Richard’s Almanac: Off to a fresh start in 2020

I decided to start off the New Year with a clean and well organized garage. I do this every couple of years but it somehow winds up in a state of disarray pretty quickly.

I am sure that many of you experience the same sort of frustration whether it’s with a garage or a basement or an attic or a library. Things just never seem to stay in their right place despite all the good intentions.

My project began by reclaiming some workspace in the garage. A few years back I had removed a workbench, placed it outside and brought in a child’s small motorcar to get it out of the elements so it would not rust away. It was a Christmas present for my children from their aunt who worked for FAO Schwarz 40 years ago. But it has sentimental value, I said to myself.

Well the heck with sentiment. I needed a workbench back so the car went back outside. Had to be pushed because the motor was seized and the steering gears rusted. But I still looked at it like it was Christmas morning 1980 when my kids saw it for the first time. 

So I went to retrieve the workbench which I had constructed of 2 x 8s on top and 4×4 legs with a very heavy vise on one end. One of the 2 x 8s totally crumbled when I tried to lift the bench. The rest of it looked OK. I placed it in the sun and hosed off all the leaves and dirt and mold. Then I took a piece of plywood I’d been saving and presto! I had a new smooth top. That piece of plywood was set for the dump but now will serve a purpose. That’s what happens all the time. I see things and say, “Let’s put that aside. It might come in handy some time.”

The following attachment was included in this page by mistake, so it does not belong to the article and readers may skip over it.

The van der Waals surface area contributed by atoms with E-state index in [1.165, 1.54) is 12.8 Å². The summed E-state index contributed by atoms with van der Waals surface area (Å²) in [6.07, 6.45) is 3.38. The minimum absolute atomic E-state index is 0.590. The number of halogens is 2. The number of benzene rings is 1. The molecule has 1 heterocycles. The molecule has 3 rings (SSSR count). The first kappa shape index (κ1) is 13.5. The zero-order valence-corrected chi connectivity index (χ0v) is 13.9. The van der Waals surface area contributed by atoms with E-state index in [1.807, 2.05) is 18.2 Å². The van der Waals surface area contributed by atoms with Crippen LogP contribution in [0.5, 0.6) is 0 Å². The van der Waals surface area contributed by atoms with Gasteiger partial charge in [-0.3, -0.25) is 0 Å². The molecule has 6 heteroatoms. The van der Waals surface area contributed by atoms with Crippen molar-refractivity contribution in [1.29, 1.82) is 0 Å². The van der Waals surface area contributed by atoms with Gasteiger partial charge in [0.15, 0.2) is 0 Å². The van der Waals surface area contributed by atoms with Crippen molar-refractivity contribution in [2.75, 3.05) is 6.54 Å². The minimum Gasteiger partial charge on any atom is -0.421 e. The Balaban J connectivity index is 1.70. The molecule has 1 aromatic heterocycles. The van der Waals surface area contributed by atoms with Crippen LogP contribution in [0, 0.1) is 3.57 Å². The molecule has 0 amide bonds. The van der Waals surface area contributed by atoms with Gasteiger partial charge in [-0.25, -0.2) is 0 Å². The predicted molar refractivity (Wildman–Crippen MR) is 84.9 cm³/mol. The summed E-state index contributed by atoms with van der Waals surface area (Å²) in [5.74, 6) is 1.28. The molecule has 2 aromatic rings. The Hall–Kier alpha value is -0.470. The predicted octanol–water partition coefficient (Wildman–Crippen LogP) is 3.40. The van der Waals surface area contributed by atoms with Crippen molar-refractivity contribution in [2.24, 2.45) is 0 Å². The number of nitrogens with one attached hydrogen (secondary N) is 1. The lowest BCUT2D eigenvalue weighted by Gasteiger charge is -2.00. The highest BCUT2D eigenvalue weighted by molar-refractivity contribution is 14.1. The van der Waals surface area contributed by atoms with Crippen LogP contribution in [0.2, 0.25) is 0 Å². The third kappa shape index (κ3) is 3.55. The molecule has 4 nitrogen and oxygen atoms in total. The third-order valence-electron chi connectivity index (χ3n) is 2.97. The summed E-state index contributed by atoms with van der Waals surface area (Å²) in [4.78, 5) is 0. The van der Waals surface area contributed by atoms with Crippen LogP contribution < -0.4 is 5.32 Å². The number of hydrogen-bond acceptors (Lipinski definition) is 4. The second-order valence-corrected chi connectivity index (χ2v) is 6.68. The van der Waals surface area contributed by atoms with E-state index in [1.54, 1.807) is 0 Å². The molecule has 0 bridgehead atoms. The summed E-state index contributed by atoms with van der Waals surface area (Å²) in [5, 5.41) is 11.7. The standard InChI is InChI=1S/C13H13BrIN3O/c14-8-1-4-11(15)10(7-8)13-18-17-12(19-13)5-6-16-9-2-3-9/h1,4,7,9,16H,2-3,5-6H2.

And that’s just how “stuff” builds up. I just stick it in a corner until it might be useful. The pieces of copper pipe that the plumber left behind after the new hot water heater was installed. The garden hose section that did not break from freezing. It’s about 15 feet long and I might need it to siphon some gas at some time. Who knows?

What about the battery charger that I found at the dump that kind of works. It’s not perfect but it does the job after a long time. And the axe head and the pickaxe head and the shovel that all need new handles. Some day I’ll take the time to put on new ones. 

Or the parts of my last boat that I sold. All these outriggers that came with it that I never used. And a couple of oars and a gaff hook and oarlocks. These all take up space along with ancient 16-inch bias ply tires that are hard to get so maybe some day I’ll have them recapped. Ha ha! 

I have a miter box that I have not used in many years. I have a great saw that cuts angles. It’s on the floor. Now I’ll put it on the bench.

I also have to weed my collection of waxes and compounds and cleaners and other magical potions designed to make cars shinier and faster. I found one wax that I bought in 1970 called “Excalibur.” I suppose that I could get rid of that although there’s a pretty cool car picture on the can’s lid.

My goal is to not have any stuff on the floor and have all my tools hanging within easy reach. 

One of my problems now when I decide to begin a project, whether it’s automotive or of a carpentry nature, is finding all the correct tools I’ll need.

My garage will once again be clean and organized but for how long remains to be seen.